Liddick: If Obamacare is a failure in Colorado, make it too big to fail (column)
On your right
The Leftocracy running Colorado has come up with a solution to the problems posed by health care — that is, the unremitting price increases, diminishing coverages, uneven availability and in general, betrayals of the bright, shiny promises of Obamacare and its associated expansion of Medicaid.
They want to make it bigger. Much bigger.
At $38 billion, the health system proposed by Amendment 69 would have a budget roughly one and one-half times as big as Colorado’s $25.7 billion budget for the entire state government this fiscal year. If it was a country, it would be the world’s 48th largest economy, slightly ahead of Jordan. According to an analysis in the April 19 New York Times, the new 10-percent tax on payroll and incomes — including investments — needed to pay for the system would push Colorado’s tax rates to among the highest in the nation.
If voters say yes, the system would initiate in 2019 as a start-up health cooperative bigger than companies like American Express or McDonalds. But history casts into question whether such a move is feasible in the Colorful State. Think back to the argument for implementing Medicaid expansion in Colorado: Enrollments would be relatively modest, and costs would be low. Alas, enrollment projections were underestimated by half, and costs grew from $4.5 million in 2014 to a projected $101 million in 2017. Either the original figures were a fib meant to sell the program, or the people in charge of state health-system finances are really bad at estimating future costs. Either should argue definitively against the rosy numbers in Amendment 69. It’s a bill of goods, folks.
Then, consider this: The new program is to be organized as a co-operative, but history augers poorly here as well. Colorado’s biggest health cooperative, Colorado HealthOP, was recently shuttered for nonperformance by the state’s insurance commission, forcing more than 80,000 people to find new plans. “ColoradoCare” would be orders of magnitude larger. That, and its status as the state’s monopoly health provider would make it the quintessence of “Too big to fail.” And we know how that worked out.
There are serious concerns elsewhere in the world of single-payer systems. On December 17, 2014, Vermont Gov. Peter Shumlin ended his 4-year effort to implement a single-payer health care system in Vermont. Called Green Mountain Care, the system was intended to provide universal-health coverage, replacing most private insurance in the state. The final nail in the coffin? A 2014 study by his staff and consultants predicted 1.6-percent savings over five years and foresaw required new taxes of 11.5 percent for employers and up to 9.5 percent for individuals. To recapitulate, massive tax increases, minimal savings. The governor cited these in withdrawing his plan.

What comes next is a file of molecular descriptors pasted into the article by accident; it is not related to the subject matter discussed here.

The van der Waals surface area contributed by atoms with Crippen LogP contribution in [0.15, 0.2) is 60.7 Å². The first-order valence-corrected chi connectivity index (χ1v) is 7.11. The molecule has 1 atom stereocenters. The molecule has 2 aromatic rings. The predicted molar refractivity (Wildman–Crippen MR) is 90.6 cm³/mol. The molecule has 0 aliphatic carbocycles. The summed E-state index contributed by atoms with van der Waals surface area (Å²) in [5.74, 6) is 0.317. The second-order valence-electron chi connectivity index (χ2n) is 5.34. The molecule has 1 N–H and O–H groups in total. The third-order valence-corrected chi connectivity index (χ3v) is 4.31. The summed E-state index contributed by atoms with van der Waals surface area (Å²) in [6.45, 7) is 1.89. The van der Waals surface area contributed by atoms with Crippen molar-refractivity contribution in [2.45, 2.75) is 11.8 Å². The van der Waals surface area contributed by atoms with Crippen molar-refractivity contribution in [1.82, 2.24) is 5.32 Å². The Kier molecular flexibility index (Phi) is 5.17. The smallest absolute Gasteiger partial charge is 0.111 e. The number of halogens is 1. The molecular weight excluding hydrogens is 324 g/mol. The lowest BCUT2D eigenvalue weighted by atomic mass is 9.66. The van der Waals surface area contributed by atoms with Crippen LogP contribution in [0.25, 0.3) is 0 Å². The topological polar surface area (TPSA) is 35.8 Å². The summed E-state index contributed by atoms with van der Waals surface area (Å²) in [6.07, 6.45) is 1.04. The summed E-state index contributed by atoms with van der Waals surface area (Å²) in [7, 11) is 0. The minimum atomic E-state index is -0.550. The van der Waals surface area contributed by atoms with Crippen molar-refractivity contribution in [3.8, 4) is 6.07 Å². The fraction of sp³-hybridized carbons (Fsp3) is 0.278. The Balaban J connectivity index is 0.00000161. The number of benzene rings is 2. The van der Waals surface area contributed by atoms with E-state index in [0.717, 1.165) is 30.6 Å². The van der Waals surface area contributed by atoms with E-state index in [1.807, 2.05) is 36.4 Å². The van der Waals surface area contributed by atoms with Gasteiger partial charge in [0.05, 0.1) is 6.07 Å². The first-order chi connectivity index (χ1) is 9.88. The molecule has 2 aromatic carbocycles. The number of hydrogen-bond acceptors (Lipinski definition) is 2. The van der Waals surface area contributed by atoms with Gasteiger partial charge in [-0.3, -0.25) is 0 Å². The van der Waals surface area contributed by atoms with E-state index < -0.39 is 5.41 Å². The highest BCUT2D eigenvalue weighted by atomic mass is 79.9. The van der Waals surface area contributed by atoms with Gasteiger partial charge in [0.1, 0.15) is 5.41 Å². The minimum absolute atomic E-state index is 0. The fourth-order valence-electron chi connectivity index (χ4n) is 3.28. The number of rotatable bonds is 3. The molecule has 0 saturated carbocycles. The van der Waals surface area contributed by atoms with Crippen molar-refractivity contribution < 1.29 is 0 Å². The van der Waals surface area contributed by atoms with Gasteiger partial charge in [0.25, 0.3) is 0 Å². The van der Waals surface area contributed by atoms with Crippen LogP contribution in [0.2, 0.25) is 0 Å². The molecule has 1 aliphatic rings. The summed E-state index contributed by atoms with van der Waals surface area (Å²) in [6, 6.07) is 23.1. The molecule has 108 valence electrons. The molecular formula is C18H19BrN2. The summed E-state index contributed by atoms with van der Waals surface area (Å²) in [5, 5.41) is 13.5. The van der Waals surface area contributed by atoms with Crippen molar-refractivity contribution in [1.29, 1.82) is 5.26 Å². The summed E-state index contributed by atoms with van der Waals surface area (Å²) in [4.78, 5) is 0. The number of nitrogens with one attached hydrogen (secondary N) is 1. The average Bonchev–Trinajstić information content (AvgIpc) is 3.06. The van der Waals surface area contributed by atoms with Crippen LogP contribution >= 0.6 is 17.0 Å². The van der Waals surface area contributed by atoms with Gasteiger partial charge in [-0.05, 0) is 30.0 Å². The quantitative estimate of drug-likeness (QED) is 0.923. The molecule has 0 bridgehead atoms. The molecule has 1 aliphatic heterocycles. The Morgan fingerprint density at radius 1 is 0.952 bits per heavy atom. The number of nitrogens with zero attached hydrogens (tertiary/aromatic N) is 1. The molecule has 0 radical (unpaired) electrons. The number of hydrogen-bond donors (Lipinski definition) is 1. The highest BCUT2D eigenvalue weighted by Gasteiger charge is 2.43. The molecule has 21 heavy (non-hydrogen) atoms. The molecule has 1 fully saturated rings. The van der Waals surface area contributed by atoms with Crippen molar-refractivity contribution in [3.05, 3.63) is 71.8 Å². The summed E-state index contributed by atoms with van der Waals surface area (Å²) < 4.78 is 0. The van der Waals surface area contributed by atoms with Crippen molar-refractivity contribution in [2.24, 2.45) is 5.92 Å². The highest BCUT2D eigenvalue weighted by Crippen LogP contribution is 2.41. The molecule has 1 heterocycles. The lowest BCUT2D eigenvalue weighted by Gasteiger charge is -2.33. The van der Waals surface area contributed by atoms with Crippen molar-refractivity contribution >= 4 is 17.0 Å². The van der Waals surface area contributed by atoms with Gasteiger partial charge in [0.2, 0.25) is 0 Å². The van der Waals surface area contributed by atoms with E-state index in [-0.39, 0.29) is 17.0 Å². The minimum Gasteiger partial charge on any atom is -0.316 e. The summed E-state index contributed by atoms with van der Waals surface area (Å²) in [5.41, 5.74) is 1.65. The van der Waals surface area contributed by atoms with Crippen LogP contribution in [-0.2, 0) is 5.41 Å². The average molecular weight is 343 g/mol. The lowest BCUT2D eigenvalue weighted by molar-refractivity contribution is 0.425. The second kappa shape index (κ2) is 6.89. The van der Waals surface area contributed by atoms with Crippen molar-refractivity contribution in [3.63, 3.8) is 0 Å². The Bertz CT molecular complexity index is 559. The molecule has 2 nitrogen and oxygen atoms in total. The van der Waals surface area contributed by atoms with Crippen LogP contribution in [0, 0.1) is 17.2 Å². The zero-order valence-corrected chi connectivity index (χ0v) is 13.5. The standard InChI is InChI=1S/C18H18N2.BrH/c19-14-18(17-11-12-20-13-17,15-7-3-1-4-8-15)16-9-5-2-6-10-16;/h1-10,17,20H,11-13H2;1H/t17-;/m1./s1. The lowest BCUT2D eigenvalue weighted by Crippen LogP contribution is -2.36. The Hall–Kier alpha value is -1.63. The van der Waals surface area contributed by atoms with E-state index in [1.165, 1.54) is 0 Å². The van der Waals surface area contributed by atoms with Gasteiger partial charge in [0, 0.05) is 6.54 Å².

And there’s more.
One argument one hears constantly in the debate over medical care is that it is “too expensive,” and that a single-payer system will both dramatically lower costs and expand services. This is a sign that people arguing for it are economically illiterate. Medical care is a finite good, but demand for it is potentially infinite. Or at least much larger than current suppliers can accommodate. Given that situation, there are two basic approaches to allocating this scarce resource: financial and conscious decision-making. The former we have already, and it does work: One receives the medical care one can afford. This means that some are shortchanged, although given the multitude of charitable programs offered by medical and pharmaceutical providers, that number had been shrinking for a few years despite the occasional tabloid agony story.
The other method is to ration care through human intervention. Amendment 69 proposes a 21-person board of directors, and do not doubt: Establishing a formulary for rationing health care will be among their first tasks. Like it or not, when a small group of people decides that an 81-year-old dad with congestive heart failure will receive palliative care only until the inevitable happens, regardless of other factors, we have a “death panel.” This is an easily predictable outcome of “ColoradoCare.” Just accept it.
None of which is to say that the current state of health care in Colorado is ideal. There are gaps. Very high-priced areas. Under-served regions. But listening to what variations in price and availability tell us, then taking steps to address those failings in detail would provide a far better result than more than doubling the state’s budget and sticking the productive classes with the bill — all to achieve results, which will be both worse and dearer. So in spite of the Left’s itch to inflate the government on the dubious argument that people are cleverer than markets, do not be deceived.
Bigger is not always better. Or even as good.
Morgan Liddick writes a weekly column for the Summit Daily News.
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